Friday, December 16, 2016

Past Misdeeds: Don't Look Up (1996)

Through the transformation of the glorious WTF-Films into the even more glorious Exploder Button and the ensuing server changes, some of my old columns for the site have gone the way of all things internet. I’m going to repost them here in irregular intervals in addition to my usual ramblings.

Please keep in mind these are the old posts without any re-writes or improvements. Furthermore, many of these pieces were written years ago, so if you feel offended or need to violently disagree with me in the comments, you can be pretty sure I won’t know why I wrote what I wrote anymore anyhow.

Director Toshio Murai (Yurei Yanagi) is shooting what looks like a stylish, old-fashioned melodrama on a very tight schedule, but doesn't seem to have much of a problem coping with the latter.

Something about the dailies of the first day of shooting isn't right, though. At one point, the face of the movie's lead actress Hitomi (Yasuyo Shirashima) is suddenly superimposed with the face of another actress, then the whole film disappears and turns into an older movie, complete with a long-haired woman lurking in the background. Obviously, the film stock they are using are outtakes that were supposed to be thrown out, but somehow landed in the wrong place. Murai thinks he remembers the film from his childhood, but apart from asking someone working in the studio's archive to take a look at it, he just shrugs and continues his work.

Not completely surprisingly, the filming seems to be haunted now. It's mostly minor things, like people having the feeling of someone standing behind them, voices that might just be in someone's imagination, a shadowy long-haired woman standing in the distance or lurking at the ceiling of the studio, and some only vaguely defined past sometimes seem to take hold of the present. At least Murai and Hitomi are beginning to feel decidedly uncomfortable, but there's not much they can do.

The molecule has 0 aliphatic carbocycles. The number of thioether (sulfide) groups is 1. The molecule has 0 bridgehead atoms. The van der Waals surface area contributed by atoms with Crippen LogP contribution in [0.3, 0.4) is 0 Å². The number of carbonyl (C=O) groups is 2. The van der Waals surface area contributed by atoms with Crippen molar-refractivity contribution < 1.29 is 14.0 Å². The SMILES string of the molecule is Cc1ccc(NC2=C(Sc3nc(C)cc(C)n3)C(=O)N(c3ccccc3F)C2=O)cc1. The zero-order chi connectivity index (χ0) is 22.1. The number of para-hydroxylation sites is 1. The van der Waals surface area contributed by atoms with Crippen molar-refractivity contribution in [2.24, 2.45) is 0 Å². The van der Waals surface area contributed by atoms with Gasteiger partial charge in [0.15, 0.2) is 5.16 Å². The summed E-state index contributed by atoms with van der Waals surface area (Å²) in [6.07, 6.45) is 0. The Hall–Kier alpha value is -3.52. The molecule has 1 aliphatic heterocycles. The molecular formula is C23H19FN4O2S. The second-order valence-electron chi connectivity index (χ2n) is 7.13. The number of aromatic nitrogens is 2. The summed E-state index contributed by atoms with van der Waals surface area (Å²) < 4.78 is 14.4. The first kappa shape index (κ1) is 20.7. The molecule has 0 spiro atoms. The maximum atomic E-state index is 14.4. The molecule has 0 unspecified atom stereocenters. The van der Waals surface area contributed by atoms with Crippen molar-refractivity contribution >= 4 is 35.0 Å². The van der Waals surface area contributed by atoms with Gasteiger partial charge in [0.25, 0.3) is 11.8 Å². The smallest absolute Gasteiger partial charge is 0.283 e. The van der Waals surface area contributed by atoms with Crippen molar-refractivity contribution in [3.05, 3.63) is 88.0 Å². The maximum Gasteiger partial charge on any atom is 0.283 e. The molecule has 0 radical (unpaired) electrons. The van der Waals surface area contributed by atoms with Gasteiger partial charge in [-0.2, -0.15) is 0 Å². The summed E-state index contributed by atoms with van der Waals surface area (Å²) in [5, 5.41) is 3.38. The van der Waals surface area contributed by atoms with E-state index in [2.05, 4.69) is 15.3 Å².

Then Saori (Kei Ishibashi), the actress playing Hitomi's sister in the movie, falls to her death in what might have been an accident or might be down to supernatural interference.

Although there's enough footage of Saori to finish the film without major problems, the shooting has to stop for some re-writes. Murai - now more frightened than he'd care to admit - uses the time to do some more research, but what he finds out is neither reassuring nor helpful in the long run. The actress in the film snippets he saw fell to her death in the same studio lot he is making his own movie in and what's even more disquieting, her film was never finished, so there's no way he could have seen it as a boy.

Still, somehow, the dead actress and her last film touch the present like a malevolent echo.

This is the Hideo Nakata's first long-form film, and possibly his first one not made for television (the English-speaking Internet at least says so, my eyes suggest it to be a cable TV movie like Kiyoshi Kurosawa's Seance). Watching it after his later masterpiece Ringu, parts of Don't Look Up seem like sketches of ideas Nakata would realize more fully in his later, higher budgeted and more concentrated movie. There's the mix of very traditionally styled ghosts with a very contemporary world, the concept of haunted media, as well as the directionless malevolence of Nakata's ghosts, who are so enraged by the things that happened to them in life that they have become creatures of pure wrath.